A tax watchdog says the province's continued failure to index personal income taxes for inflation will cost Manitobans millions of dollars in 2013.
Manitoba is one of only three provinces -- Prince Edward Island and Nova Scotia are the others -- that allow for the phenomenon known as "bracket creep."
That's where the province takes more of your money by failing to adjust tax brackets for inflationary wage increases.
"The sad reality is Manitoba is still facing this secret form of taxation," said Colin Craig, a Prairie spokesman for the Canadian Taxpayers Federation. "It's no secret that the average Joe has no idea it's going on."
Craig said Manitobans will still pay the province's highest rate of income tax (17.4 per cent) when their incomes reach $67,000 in 2013. That hasn't changed since 2009. In Saskatchewan, the highest provincial tax rate (15 per cent) won't kick in next year until incomes reach $122,589.
The basic personal exemption for 2013 in Manitoba is $8,884. In Saskatchewan, it's $15,241.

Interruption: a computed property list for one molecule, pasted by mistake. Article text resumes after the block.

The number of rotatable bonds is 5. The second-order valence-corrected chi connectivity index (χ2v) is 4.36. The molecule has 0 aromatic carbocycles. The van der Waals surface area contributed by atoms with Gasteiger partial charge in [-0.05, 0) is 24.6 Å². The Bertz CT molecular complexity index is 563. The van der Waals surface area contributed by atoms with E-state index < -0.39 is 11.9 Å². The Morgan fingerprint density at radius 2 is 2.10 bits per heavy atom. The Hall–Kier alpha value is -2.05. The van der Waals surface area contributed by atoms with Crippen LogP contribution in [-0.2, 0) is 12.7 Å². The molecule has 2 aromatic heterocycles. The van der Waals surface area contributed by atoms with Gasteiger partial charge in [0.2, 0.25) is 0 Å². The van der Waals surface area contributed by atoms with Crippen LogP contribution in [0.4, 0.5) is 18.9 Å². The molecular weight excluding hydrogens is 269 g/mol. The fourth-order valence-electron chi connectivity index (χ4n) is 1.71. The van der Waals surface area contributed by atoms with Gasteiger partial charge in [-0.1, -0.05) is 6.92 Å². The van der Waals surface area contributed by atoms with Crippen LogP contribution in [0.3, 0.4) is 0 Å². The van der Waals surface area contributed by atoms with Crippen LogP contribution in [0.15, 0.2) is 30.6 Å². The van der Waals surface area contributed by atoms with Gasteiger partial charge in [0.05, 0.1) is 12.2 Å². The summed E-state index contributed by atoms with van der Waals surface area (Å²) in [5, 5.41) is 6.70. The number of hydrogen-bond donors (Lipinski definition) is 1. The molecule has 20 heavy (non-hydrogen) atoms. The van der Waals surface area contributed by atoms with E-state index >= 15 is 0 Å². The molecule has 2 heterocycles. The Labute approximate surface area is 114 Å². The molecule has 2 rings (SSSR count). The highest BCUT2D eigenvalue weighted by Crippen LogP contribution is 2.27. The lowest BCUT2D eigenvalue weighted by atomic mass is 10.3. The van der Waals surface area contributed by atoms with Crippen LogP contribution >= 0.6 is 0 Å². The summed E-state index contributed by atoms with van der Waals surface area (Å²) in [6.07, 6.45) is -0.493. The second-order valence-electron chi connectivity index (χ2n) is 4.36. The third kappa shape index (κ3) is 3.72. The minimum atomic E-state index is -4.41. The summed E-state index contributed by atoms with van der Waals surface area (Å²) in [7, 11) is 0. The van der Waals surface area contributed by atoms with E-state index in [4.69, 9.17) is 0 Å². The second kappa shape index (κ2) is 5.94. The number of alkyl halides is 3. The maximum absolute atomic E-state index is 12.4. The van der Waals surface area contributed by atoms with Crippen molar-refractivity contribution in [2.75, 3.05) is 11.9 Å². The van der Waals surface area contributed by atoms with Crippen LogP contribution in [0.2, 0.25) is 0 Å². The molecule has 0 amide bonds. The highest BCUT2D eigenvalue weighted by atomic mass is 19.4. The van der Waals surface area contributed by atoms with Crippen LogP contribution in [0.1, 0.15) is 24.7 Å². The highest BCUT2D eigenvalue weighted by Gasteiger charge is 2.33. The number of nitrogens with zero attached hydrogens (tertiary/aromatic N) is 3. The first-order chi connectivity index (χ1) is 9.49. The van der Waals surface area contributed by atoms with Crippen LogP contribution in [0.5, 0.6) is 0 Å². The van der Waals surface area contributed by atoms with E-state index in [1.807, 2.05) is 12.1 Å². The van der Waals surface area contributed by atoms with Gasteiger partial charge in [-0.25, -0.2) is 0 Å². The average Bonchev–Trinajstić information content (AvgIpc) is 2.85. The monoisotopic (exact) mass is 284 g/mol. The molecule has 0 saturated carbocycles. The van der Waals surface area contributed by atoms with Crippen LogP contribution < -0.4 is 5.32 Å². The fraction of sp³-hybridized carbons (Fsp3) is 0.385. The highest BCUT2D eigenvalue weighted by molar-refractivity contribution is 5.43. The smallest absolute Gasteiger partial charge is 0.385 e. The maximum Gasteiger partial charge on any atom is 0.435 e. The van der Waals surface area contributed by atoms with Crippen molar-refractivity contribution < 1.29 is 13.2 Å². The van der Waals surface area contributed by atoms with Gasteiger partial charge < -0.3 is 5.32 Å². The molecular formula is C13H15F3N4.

"The difference between Manitoba and Saskatchewan now is pretty stark," Craig said.
According to the taxpayers federation, bracket creep will cost Manitobans earning $45,000 an extra $11 in 2013. Those earning $80,000 a year will pay an extra $71. In a single year, the totals are tiny, but they add up over time. According to the taxpayers federation, the cumulative effect in the past decade for someone earning $45,000 is $160 a year in extra income tax. For someone earning $75,000, it's an additional $550 annually.
The Selinger government noted Thursday that basic tax exemptions will rise by $250 for Manitobans in 2013. The increase applies to the basic personal amount as well as the spousal amount for married and common-law couples and the eligible-dependant amount for single parents.
"With these increases, another 5,500 Manitobans will be removed from the tax rolls and the savings will total $19.1 million," cabinet press secretary Sally Housser said in an email.
Meanwhile, higher Canada Pension Plan and employment insurance rates will eat into paycheques across Canada, beginning Jan. 1.
Canadian workers earning $45,000 a year will pay an extra $84 in CPP and EI contributions, according to the taxpayers federation. Those earning at least $47,400 will contribute $891.12 in EI premiums in 2013, up $51.50. Employers will pay $1,247.57, an increase of $71.61.
Comparing tax bills
Comparable tax bill on taxable income of $50,000*
British Columbia $8,685
Prince Edward Island$11,252
-- source: Ernst & Young
*Combined federal and provincial income taxes for each jurisdiction, based on rates as of June 30, 2012.